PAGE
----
• Attendance/engagement (includes attendance and discussion; arriving in class on time prepared with homework; meaningful engagement in class discussions; possible quizzes).
  • Response papers
  • Critical essay
  • Language observation journal/field work
  • Translation/modernization of archaic text
  • Final exam
 
 

Grading:

 In addition to the information below, see attendance policy.
 
ASSIGNMENT POINTS
Attendance/Engagement 100
2 Response Papers (15 points each)   30
Critical essay 100
Language Observation Notebook/field work   60
Translation/analysis   10
Final Exam 100
TOTAL POINTS 400
There are no "extra credit" projects
 
GRADING SCALE
360-400 A
320-359 B
280-319 C
240-279 D
Below 240 F

Late Submission of Course Materials:

All assignments are expected on the due date at the beginning of class. 
 
  • Late assignments: a loss of 10 points for the first day late (this includes non-class days); 25 points for each additional day. No papers accepted after three days.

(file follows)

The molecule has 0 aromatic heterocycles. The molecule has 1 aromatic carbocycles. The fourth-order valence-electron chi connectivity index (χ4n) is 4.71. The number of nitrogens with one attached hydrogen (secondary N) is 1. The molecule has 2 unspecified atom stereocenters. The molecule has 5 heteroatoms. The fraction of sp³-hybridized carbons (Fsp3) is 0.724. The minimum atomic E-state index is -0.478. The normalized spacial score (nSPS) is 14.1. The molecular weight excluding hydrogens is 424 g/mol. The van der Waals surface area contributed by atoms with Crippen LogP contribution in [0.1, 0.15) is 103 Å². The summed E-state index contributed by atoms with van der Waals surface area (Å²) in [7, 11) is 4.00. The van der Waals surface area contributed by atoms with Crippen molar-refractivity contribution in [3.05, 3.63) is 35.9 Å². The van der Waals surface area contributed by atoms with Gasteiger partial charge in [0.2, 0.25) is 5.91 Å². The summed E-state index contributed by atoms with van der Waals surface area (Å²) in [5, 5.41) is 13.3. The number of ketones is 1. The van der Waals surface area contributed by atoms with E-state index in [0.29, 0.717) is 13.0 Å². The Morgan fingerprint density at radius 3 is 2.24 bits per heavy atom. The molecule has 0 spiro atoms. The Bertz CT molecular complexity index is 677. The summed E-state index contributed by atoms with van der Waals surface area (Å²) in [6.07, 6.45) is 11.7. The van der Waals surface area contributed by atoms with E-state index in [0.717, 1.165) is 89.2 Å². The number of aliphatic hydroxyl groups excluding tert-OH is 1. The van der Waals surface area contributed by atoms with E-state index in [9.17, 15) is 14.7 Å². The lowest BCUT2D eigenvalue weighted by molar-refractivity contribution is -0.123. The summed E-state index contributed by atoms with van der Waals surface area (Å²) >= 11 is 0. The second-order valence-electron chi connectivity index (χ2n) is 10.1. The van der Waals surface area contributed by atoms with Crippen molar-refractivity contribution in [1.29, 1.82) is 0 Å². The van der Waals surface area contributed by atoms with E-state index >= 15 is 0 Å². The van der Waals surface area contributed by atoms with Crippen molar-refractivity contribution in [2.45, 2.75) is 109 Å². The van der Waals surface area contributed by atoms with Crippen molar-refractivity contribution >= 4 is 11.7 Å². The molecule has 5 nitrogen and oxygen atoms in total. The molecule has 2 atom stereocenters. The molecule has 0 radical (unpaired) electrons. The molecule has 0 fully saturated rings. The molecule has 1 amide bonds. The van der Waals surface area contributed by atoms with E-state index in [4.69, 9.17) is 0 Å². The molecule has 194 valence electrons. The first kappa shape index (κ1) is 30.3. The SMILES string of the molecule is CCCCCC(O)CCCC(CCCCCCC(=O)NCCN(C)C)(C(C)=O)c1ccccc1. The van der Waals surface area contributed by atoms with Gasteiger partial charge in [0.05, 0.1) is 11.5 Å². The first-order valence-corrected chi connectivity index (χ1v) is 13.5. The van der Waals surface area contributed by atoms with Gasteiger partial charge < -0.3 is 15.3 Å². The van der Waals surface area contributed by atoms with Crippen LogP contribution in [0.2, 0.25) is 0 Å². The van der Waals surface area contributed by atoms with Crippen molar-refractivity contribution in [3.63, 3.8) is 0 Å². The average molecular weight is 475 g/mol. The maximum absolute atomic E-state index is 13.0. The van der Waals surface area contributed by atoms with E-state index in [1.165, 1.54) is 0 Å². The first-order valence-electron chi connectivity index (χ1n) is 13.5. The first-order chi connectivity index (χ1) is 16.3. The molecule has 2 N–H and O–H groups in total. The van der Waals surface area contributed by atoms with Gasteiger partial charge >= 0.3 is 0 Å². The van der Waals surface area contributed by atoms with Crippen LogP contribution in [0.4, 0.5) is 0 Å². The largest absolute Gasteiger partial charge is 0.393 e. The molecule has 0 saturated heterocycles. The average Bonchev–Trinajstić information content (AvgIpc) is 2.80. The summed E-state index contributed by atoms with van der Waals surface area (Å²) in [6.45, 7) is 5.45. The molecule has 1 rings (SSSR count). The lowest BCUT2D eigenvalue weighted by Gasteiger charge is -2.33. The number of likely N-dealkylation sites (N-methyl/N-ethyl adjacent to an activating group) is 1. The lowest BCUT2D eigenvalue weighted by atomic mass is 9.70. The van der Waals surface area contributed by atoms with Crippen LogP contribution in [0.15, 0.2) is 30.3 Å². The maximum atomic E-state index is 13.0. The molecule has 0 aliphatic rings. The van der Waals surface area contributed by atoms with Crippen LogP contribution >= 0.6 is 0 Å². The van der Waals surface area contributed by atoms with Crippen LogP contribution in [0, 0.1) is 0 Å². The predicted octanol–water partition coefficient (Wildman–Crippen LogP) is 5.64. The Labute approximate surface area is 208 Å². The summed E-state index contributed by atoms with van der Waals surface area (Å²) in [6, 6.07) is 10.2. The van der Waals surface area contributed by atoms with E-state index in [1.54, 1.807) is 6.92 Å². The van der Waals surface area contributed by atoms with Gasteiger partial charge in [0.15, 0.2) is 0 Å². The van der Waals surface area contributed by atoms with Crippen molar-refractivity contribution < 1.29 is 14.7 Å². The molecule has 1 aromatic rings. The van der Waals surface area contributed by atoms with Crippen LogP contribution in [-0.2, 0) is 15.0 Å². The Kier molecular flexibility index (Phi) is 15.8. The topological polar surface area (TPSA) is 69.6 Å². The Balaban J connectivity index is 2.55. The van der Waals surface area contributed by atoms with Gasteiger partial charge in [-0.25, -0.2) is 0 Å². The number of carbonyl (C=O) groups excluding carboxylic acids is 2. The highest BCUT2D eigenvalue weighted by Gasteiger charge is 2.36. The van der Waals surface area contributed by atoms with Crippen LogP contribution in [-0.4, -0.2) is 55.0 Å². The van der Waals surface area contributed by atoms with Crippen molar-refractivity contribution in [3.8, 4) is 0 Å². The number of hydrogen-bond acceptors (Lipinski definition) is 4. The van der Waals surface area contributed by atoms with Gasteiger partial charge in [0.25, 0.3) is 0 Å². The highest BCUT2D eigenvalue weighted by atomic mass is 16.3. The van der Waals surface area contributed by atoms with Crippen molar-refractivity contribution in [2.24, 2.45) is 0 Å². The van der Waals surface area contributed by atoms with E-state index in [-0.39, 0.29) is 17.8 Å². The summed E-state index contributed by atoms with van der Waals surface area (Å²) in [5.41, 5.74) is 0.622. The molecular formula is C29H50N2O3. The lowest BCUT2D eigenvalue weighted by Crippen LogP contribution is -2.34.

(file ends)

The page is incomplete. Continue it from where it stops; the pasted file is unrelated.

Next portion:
Please take note: Plan ahead and come prepared. You will not be excused to run down the hall to print out assignments or to turn in work later in the day (alas, such behavior will result in grade penalities). 
 
Make an appointment to see me to discuss problems you anticipate or encounter. Do not show up at my door 5 minutes before class to discuss a problem. Plan ahead, and give both of us time to meet. Treat your conversations with me with the dignity you expect from others.
 
 

Classroom Rules of Conduct:

  • Arrive on time prepared with all assignments.  
  • Participate in class: this is not a lecture course, but a discussion class. This means everybody does the reading and writing assignments and contributes thoughtful, informed commentary. I think you'll find that the more you participate, the more you learn, and the more you enjoy the class.